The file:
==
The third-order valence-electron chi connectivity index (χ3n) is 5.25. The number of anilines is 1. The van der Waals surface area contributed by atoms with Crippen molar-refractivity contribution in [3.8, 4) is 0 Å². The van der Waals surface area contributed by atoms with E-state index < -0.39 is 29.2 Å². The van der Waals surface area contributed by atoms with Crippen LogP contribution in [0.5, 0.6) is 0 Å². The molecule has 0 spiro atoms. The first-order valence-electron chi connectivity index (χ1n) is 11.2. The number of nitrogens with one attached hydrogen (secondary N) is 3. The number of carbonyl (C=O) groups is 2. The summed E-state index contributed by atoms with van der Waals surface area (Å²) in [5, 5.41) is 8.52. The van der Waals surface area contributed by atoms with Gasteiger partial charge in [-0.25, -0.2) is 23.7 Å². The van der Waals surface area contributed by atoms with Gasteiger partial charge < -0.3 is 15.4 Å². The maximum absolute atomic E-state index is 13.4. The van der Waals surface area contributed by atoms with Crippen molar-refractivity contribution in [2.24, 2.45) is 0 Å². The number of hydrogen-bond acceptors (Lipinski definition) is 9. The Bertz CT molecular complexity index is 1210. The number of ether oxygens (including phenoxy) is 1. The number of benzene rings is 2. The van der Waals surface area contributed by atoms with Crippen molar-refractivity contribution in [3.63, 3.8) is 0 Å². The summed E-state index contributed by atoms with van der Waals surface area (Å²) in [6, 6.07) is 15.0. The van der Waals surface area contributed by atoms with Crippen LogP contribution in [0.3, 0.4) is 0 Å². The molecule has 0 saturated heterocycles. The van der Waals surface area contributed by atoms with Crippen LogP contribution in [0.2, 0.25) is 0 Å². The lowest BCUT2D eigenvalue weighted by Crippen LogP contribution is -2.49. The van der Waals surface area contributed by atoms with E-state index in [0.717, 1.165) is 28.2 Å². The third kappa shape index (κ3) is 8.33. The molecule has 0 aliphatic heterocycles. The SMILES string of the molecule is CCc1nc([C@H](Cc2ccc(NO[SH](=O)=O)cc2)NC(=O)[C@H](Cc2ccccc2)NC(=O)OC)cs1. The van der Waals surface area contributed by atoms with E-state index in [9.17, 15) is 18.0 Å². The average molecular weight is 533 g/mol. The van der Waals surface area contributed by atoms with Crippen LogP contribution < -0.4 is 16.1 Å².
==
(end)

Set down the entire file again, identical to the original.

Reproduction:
The third-order valence-electron chi connectivity index (χ3n) is 5.25. The number of anilines is 1. The van der Waals surface area contributed by atoms with Crippen molar-refractivity contribution in [3.8, 4) is 0 Å². The van der Waals surface area contributed by atoms with E-state index < -0.39 is 29.2 Å². The van der Waals surface area contributed by atoms with Crippen LogP contribution in [0.5, 0.6) is 0 Å². The molecule has 0 spiro atoms. The first-order valence-electron chi connectivity index (χ1n) is 11.2. The number of nitrogens with one attached hydrogen (secondary N) is 3. The number of carbonyl (C=O) groups is 2. The summed E-state index contributed by atoms with van der Waals surface area (Å²) in [5, 5.41) is 8.52. The van der Waals surface area contributed by atoms with Gasteiger partial charge in [-0.25, -0.2) is 23.7 Å². The van der Waals surface area contributed by atoms with Gasteiger partial charge < -0.3 is 15.4 Å². The maximum absolute atomic E-state index is 13.4. The van der Waals surface area contributed by atoms with Crippen molar-refractivity contribution in [2.24, 2.45) is 0 Å². The number of hydrogen-bond acceptors (Lipinski definition) is 9. The Bertz CT molecular complexity index is 1210. The number of ether oxygens (including phenoxy) is 1. The number of benzene rings is 2. The van der Waals surface area contributed by atoms with Crippen molar-refractivity contribution in [3.63, 3.8) is 0 Å². The summed E-state index contributed by atoms with van der Waals surface area (Å²) in [6, 6.07) is 15.0. The van der Waals surface area contributed by atoms with Crippen LogP contribution in [0.3, 0.4) is 0 Å². The molecule has 0 saturated heterocycles. The van der Waals surface area contributed by atoms with Crippen LogP contribution in [0.2, 0.25) is 0 Å². The lowest BCUT2D eigenvalue weighted by Crippen LogP contribution is -2.49. The van der Waals surface area contributed by atoms with E-state index in [0.717, 1.165) is 28.2 Å². The third kappa shape index (κ3) is 8.33. The molecule has 0 aliphatic heterocycles. The SMILES string of the molecule is CCc1nc([C@H](Cc2ccc(NO[SH](=O)=O)cc2)NC(=O)[C@H](Cc2ccccc2)NC(=O)OC)cs1. The van der Waals surface area contributed by atoms with E-state index in [9.17, 15) is 18.0 Å². The average molecular weight is 533 g/mol. The van der Waals surface area contributed by atoms with Crippen LogP contribution < -0.4 is 16.1 Å².